CAIR-Chicago Communications Coordinator Presents at Loyola University on Charity in Islam
November 10, 2006
CAIR-Chicago Communications Coordinator Sultan Muhammad spoke to students at Loyola University about the culture of charity in the Muslim faith on Thursday, November 9, 2006 at the Bremner Lounge.
In observation of Hunger Awareness Week, Loyola University and the Muslim Student Association (MSA) of Loyola University explored the significance of helping the poor and underprivileged from the Islamic perspective.
Sukaina Hussain, event organizer and MSA representative stated, “Muslim and non-Muslim university students fasted in solidarity for those who are hungry.” Muhammad stated, “I believe that it is a very positive undertaking to bring people together of different religions and different ways of life for programs that foster greater understanding.”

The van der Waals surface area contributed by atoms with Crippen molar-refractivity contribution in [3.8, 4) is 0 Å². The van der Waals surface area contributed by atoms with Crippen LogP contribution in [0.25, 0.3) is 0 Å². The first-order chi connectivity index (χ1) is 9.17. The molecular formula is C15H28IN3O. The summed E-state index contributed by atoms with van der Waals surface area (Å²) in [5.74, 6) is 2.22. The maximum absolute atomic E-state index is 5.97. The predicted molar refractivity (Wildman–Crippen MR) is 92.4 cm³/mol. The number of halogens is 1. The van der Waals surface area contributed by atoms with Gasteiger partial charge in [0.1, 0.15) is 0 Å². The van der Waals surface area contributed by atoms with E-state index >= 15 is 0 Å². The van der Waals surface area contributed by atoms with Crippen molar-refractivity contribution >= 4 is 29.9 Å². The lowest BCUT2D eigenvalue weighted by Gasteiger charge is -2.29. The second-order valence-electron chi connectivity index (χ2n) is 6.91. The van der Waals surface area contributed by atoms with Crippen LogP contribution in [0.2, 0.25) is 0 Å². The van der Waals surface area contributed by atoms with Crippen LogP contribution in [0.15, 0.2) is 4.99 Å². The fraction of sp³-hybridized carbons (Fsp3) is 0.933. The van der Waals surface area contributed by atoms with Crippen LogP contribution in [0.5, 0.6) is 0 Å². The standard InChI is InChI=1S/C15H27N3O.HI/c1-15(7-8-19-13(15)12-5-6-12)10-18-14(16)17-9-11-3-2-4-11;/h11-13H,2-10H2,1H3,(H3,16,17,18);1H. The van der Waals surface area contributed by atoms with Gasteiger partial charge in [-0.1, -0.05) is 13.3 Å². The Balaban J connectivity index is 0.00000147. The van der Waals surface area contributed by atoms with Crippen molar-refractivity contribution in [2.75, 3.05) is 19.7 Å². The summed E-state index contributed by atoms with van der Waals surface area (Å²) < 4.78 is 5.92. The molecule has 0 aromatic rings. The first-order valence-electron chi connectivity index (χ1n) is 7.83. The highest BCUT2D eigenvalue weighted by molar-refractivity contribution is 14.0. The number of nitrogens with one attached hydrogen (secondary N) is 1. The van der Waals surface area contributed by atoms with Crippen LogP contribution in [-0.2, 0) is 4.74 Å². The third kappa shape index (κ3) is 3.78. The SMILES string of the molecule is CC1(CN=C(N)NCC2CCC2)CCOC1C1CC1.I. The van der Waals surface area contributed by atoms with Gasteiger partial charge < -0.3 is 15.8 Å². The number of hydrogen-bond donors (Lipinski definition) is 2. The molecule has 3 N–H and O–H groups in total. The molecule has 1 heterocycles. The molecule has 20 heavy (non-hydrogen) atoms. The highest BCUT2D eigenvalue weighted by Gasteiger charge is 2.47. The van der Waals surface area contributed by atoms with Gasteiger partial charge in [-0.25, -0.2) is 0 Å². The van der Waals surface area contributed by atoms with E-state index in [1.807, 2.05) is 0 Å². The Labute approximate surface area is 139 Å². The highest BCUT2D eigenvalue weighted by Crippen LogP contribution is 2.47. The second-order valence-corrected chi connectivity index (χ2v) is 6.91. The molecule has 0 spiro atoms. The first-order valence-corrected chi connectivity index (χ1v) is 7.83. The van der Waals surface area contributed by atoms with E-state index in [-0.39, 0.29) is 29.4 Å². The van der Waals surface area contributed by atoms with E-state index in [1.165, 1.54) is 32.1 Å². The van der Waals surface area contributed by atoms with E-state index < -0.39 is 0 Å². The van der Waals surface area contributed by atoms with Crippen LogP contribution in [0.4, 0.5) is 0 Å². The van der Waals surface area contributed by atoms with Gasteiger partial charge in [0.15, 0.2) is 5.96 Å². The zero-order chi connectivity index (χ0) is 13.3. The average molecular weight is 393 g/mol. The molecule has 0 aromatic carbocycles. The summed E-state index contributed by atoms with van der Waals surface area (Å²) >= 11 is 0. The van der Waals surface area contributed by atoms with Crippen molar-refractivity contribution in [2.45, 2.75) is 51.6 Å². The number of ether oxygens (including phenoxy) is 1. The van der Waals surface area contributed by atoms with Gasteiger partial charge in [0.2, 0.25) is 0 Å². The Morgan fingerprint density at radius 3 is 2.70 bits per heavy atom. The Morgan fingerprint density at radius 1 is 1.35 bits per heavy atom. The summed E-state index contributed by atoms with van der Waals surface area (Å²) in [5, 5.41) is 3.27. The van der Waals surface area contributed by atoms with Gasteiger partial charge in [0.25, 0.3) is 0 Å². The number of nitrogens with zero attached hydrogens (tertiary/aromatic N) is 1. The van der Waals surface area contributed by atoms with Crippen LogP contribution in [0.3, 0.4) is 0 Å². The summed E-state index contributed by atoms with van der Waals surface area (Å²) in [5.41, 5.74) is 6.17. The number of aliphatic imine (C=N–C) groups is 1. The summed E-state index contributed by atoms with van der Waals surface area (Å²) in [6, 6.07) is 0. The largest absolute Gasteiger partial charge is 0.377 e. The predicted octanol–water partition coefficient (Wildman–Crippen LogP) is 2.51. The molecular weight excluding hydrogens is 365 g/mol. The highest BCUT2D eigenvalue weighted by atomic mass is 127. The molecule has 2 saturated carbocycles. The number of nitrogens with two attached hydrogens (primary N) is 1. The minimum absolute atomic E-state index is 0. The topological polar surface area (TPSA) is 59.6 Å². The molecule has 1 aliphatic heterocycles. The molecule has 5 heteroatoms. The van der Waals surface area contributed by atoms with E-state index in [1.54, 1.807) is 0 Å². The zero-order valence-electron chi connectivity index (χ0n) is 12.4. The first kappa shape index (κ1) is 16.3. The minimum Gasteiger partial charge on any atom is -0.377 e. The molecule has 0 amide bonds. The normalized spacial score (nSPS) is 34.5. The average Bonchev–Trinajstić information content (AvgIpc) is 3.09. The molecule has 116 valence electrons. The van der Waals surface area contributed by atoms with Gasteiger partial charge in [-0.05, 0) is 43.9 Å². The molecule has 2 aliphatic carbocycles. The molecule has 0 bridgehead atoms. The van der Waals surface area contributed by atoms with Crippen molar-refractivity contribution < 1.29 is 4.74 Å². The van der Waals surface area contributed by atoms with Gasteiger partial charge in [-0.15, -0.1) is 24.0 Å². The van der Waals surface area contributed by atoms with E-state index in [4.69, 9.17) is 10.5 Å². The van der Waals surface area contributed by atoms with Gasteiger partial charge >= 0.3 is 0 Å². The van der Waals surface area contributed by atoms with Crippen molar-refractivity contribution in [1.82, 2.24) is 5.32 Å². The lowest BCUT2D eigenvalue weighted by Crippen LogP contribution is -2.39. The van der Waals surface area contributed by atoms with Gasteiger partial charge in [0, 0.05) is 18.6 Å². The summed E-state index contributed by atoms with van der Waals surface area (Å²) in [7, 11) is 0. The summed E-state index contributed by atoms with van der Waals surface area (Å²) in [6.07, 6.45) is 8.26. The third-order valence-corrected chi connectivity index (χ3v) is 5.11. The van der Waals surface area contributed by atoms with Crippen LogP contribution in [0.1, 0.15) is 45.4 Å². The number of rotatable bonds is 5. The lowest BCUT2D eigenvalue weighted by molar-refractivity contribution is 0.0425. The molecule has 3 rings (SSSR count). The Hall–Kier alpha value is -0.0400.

In his presentation Muhammad explained, “Charity is seen as a source of cultivation for the individual as well as the just society. Care for the poor and underprivileged is a core value strongly rooted in the faiths principles’ of social justice, distribution of wealth, and individual accountability.”
“It has been stated in Islamic Tradition that a person does not have true faith, if they sleep comfortably on a full stomach while his neighbor suffers from hunger.” said Muhammad.